I was part of a team that recently helped a bank’s Enterprise Risk department address the quality of their risk and non-compliance issues.
Rather than talk about the methods and details of risk management, for which great references exist, we wish to focus more on the approach, as this has good scope for replication in other situations.
Enterprise risk analysts expect to provide brief, clear and concise descriptions of the issues they need to log into their systems.
Easier said than done!
There tends to be disparity in these analysts’ skills, experience and understanding of risk issues entered. A gap in any of these traits usually leads to poor quality issues being entered. This impedes further and effective risk management activities.
Wouldn’t we agree the more time we spend in understanding an issue, the longer we take to react to it, and the greater the chance of an (usually negative) impact?
We (a team from SAS) followed an approach we termed "prime the pump".
The popular understanding of this idiom is rooted in economics (simply put, money spent leads to more money generated).
However, in our case, we follow the broader definition – to improve a process through encouragement in the form of initial inputs and answers. To illustrate the point further, we’ll outline in more detail the process we followed with the bank.
Using a sample of the bank’s enterprise risk issue datasets and SAS Visual Text Analytics®, we built an initial natural language processing (NLP)-based information extraction and classification model. That is a mouthful, I know, but we did do a lot of work!
This model attempted to capture important elements of a risk issue, such as:
You can guess that a model built by a team of non-domain experts (though, mind you, very smart people) would be riddled with imperfections. If you guessed so, you are right!
One of the more dynamic features of the SAS Viya® platform is its flexibility. Data and results need not reside within the confines of an obscure project where only statisticians dare venture. The SAS team and the bank’s risk team collaborated to examine a sample of results. The bank carried out this investigation through a custom-built web application that used SAS Viya REST APIs to not only fetch results for each issue, but also enter the bank’s annotations and validation back into the system.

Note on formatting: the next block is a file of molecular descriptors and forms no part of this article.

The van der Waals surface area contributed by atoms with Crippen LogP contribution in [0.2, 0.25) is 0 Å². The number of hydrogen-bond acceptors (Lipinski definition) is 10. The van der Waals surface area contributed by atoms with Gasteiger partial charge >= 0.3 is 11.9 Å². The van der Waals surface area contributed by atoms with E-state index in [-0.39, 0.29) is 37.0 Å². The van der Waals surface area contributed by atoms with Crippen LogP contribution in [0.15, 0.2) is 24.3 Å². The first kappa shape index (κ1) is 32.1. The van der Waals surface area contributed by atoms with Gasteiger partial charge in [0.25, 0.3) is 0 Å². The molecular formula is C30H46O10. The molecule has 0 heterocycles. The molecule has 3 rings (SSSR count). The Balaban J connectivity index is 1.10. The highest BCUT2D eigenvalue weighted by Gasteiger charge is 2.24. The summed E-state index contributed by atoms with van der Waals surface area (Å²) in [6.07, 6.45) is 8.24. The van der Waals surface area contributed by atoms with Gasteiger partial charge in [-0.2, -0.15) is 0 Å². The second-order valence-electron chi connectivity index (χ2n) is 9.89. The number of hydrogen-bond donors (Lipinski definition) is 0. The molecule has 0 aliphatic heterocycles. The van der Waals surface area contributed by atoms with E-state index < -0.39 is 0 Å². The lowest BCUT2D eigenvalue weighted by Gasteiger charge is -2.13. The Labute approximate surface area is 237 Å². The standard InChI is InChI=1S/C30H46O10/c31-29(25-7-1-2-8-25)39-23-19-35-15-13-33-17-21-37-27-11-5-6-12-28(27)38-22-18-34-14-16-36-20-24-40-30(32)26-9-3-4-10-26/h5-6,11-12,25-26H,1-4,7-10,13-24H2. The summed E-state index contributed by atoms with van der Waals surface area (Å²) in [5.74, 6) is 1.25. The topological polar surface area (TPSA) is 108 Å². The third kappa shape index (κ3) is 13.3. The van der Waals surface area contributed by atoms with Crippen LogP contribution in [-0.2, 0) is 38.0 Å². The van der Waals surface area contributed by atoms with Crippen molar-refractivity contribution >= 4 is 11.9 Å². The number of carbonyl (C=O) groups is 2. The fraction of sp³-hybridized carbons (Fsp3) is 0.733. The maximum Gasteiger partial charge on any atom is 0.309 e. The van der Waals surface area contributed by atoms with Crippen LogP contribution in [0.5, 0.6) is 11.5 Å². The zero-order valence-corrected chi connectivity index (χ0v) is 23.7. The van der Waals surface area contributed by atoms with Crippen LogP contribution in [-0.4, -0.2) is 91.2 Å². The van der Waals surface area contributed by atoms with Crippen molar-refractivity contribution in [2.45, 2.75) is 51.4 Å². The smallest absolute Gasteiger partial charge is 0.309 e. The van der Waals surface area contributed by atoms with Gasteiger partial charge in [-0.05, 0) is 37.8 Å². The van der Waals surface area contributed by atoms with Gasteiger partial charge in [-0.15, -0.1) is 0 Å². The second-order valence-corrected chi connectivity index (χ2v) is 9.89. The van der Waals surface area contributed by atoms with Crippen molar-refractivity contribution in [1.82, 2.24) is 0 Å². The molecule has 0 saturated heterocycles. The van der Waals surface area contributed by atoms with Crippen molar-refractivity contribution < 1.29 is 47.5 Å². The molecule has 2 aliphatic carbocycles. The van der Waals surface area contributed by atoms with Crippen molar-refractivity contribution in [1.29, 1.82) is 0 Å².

Therefore, if the initial model stated a particular issue related to the impact/loss, but the bank felt that this was not relevant, a click on a button would mean that the correct classification is now entered into the system (under a different column).
As the bank’s team went through and labelled enough issues, an interesting process started behind the scenes. A new SAS Visual Text Analytics (VTA) project used the re-labelled data to create a new model, using automatic rule generation for the required categories. This meant based on what the bank (and not the SAS team) entered as a classification, new rules were generated which tended to be more accurate in classifying that text extract.
Below is a short demonstration of the web application used in this project.
In case you are interested, a similar concept of using feedback to improve models is baked into some specialized SAS solutions such as the Adaptive Learning and Intelligent Agent System (ALIAS).
The SAS team and the bank carried out three rounds of priming the pump, and more importantly, measured the improvement at the end of each round. This indicated the accuracy of the SAS model improved by 11 percentage points in two small-sample iterations. Not bad when you take the relative inexperience of both sides on each other’s areas of expertise.
Anecdotal evidence provides a truer indication of how useful this exercise was. The bank obtained a better understanding of VTA features and the ease with which rules could be written for detecting such subjective elements.
As an approach, "prime the pump" is also applicable for:
SAS team: Tim Hutchinson, Mike Ferraro, Erin Davis, and Sundaresh Sankaran
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